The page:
Travers on 'All the Money in the World': Plummer Aces Spacey Role - Rolling Stone
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‘All the Money in the World’ Review: Christopher Plummer ‘Aces’ Spacey Role

Ridley Scott worked magic to replace scandal-plagued Spacey with Plummer, who plays John Paul Getty with “magisterial skill” in kidnap thriller

'All the Money in the World' Review'All the Money in the World' Review

Replacing Kevin Spacey in true-life kidnap thriller 'All the Money in the World,' Christopher Plummer plays tycoon John Paul Getty "with acid humor, stunted emotion and magisterial skill," writes Peter Travers.

Director Ridley Scott is a real magician. He sure as hell pulls a rabbit out of a hat in All the Money in the World, a fact-based kidnap thriller that seemed on the road to becoming the first cinema casualty of the sexual misconduct era. There was Scott, ready to release his film version of how the world’s richest man, John Paul Getty (Kevin Spacey), balked at paying the ransom for his 16-year-old grandson, known as Paul. Then, a month before the film’s scheduled release, a scandal broke that embroiled the disgraced Spacey in multiple charges of harassment and assault. Unwilling to throw in the towel and accept commercial disaster, Scott recast the role of Getty with the great Christopher Plummer, started in on nine days of reshoots (cost: $10 million) and determined to get his film into multiplexes before the new year. Impossible? Nah. Impossible is what the 80-year-old Scott, the director of classics from Alien, Gladiator and Black Hawk Down to The Martian, eats for breakfast.

So welcome to All the Money in the World in which Plummer, 88, aces the role of Getty and shows us what gave the billionaire his infamous cold, cold heart. We’ll never know how Spacey handled the role, but Plummer finds depths in the character barely hinted at in the by-the-numbers script from David Scarpa, based on the John Pearson’s book Painfully Rich: The Outrageous Fortunes and Misfortunes of the Heirs of J. Paul Getty. The details of the case are laid out with systematic efficiency. It’s on the streets of Rome in 1973 that Paul Getty (Charlie Plummer, no relation to Christopher) is snatched by Calabrian thugs, including the strangely sympathetic Cinquanta (the excellent Romain Duris). The ransom demand is $17 million. It’s up to Paul’s mother, Gail – Michelle Williams struggling valiantly with an underwritten role and an uncertain accent – to get her father-in-law to pay up. The boy’s father and her ex-husband, John Paul Getty II (Andrew Buchan), is basically spaced out in Morocco doing drugs with Mick Jagger. And when he does ask Big Daddy for the cash, he is refused.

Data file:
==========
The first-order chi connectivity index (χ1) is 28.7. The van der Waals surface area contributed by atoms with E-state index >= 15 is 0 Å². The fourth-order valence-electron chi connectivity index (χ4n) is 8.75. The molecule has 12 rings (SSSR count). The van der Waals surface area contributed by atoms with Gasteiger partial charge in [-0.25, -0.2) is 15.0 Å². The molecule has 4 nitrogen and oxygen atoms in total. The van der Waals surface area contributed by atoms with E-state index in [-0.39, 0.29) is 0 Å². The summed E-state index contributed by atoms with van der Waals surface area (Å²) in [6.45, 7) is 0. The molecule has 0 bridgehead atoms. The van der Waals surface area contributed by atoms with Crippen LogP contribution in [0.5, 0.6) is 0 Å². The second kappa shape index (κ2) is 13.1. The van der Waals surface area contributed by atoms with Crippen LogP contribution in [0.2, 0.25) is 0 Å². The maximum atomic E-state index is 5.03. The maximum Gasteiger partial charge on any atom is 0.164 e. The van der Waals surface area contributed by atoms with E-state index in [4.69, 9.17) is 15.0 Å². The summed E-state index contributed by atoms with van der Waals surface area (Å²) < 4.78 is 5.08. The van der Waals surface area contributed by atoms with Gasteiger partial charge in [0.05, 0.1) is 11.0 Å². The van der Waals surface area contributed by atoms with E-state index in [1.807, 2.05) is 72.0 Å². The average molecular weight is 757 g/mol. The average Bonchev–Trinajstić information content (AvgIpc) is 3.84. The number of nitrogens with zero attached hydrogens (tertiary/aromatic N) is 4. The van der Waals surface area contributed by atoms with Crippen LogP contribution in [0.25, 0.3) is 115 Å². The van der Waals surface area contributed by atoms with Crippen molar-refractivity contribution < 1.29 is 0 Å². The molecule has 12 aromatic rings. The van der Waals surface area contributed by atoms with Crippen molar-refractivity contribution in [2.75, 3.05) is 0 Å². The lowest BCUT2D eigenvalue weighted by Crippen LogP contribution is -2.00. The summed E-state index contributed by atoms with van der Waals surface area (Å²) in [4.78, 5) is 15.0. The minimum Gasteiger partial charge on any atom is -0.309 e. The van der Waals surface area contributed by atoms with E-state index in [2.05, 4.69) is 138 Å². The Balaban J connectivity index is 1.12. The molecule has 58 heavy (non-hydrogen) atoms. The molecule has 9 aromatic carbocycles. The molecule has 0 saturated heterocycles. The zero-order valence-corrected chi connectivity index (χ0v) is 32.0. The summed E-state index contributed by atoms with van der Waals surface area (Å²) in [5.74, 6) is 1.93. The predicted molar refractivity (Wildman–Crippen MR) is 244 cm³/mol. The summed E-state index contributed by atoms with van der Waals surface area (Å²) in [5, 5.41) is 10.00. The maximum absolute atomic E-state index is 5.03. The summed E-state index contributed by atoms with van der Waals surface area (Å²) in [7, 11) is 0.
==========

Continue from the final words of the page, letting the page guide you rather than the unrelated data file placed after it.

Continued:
The miserly Getty is unmovable. He refuses to deal with terrorists and reasons that that if he pays the $17 million for Paul, his other 14 grandchildren will inspire copycat kidnappings. He does, however, assign the case to Fletcher Chase (Mark Wahlberg), a former CIA operative who now works as Getty’s fixer. Chase is aware that young Getty had once bragged to friends about extorting money from his grandfather. And though Gail pushes Chase to take action – her son has been held for five months – he doesn’t really move on the case until Paul’s severed ear arrives as an incentive.

How Chase and Gail try to squeeze a reduced ransom demand of $3 million out of Getty and work to rescue his grandson is the plot of the movie. And Scott hasn’t lost a bit of his skill at delivering full-throttle suspense. The final stakeout is masterful cinema. And Williams brings a heartfelt tenacity to her role. There’s not a moment when All the Money in the World isn’t vital, visceral filmmaking. But only Plummer cuts deep to the roots of a character who feels more comfortable laying hands on his famous art collection, later housed at the Getty Museum, than feeling the human touch of his family. Locked in the prison of his own wealth and suspicion, Getty is truly a figure of pity and terror. And Plummer plays him with acid humor, stunted emotion and magisterial skill. Though the rest of All the Money in the World expertly skims the surface of this true-life drama, Scott makes it a hell of a ride.


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